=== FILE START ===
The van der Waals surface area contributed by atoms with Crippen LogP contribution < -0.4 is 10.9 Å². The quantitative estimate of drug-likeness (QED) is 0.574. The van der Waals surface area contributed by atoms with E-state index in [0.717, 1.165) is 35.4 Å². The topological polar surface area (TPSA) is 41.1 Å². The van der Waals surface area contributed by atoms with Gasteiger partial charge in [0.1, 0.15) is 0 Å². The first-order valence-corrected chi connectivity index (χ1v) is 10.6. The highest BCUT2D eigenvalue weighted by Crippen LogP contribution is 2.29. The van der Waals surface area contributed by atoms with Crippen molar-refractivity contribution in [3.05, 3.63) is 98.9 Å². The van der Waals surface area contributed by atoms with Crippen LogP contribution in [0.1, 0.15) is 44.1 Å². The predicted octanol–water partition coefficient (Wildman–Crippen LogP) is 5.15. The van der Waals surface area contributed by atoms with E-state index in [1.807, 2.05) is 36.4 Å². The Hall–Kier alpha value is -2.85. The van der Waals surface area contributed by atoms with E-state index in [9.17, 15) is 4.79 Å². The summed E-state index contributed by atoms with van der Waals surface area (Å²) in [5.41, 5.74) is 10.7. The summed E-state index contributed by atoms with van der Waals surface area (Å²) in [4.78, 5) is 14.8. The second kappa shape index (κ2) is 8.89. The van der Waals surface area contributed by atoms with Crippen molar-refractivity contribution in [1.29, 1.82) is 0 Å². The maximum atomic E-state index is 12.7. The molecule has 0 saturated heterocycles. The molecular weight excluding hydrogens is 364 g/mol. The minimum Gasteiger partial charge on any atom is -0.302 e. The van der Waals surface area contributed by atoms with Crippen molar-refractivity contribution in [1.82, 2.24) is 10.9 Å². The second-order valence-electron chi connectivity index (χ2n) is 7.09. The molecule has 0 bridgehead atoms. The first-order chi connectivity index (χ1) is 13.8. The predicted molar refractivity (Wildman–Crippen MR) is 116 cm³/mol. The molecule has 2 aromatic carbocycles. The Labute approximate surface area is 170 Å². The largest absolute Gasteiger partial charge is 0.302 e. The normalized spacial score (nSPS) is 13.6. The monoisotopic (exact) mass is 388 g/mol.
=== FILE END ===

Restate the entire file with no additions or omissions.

The van der Waals surface area contributed by atoms with Crippen LogP contribution < -0.4 is 10.9 Å². The quantitative estimate of drug-likeness (QED) is 0.574. The van der Waals surface area contributed by atoms with E-state index in [0.717, 1.165) is 35.4 Å². The topological polar surface area (TPSA) is 41.1 Å². The van der Waals surface area contributed by atoms with Gasteiger partial charge in [0.1, 0.15) is 0 Å². The first-order valence-corrected chi connectivity index (χ1v) is 10.6. The highest BCUT2D eigenvalue weighted by Crippen LogP contribution is 2.29. The van der Waals surface area contributed by atoms with Crippen molar-refractivity contribution in [3.05, 3.63) is 98.9 Å². The van der Waals surface area contributed by atoms with Crippen LogP contribution in [0.1, 0.15) is 44.1 Å². The predicted octanol–water partition coefficient (Wildman–Crippen LogP) is 5.15. The van der Waals surface area contributed by atoms with E-state index in [1.807, 2.05) is 36.4 Å². The Hall–Kier alpha value is -2.85. The van der Waals surface area contributed by atoms with E-state index in [9.17, 15) is 4.79 Å². The summed E-state index contributed by atoms with van der Waals surface area (Å²) in [5.41, 5.74) is 10.7. The summed E-state index contributed by atoms with van der Waals surface area (Å²) in [4.78, 5) is 14.8. The second kappa shape index (κ2) is 8.89. The van der Waals surface area contributed by atoms with Crippen molar-refractivity contribution in [1.29, 1.82) is 0 Å². The maximum atomic E-state index is 12.7. The molecule has 0 saturated heterocycles. The molecular weight excluding hydrogens is 364 g/mol. The minimum Gasteiger partial charge on any atom is -0.302 e. The van der Waals surface area contributed by atoms with Crippen molar-refractivity contribution in [1.82, 2.24) is 10.9 Å². The second-order valence-electron chi connectivity index (χ2n) is 7.09. The molecule has 0 bridgehead atoms. The first-order chi connectivity index (χ1) is 13.8. The predicted molar refractivity (Wildman–Crippen MR) is 116 cm³/mol. The molecule has 2 aromatic carbocycles. The Labute approximate surface area is 170 Å². The largest absolute Gasteiger partial charge is 0.302 e. The normalized spacial score (nSPS) is 13.6. The monoisotopic (exact) mass is 388 g/mol.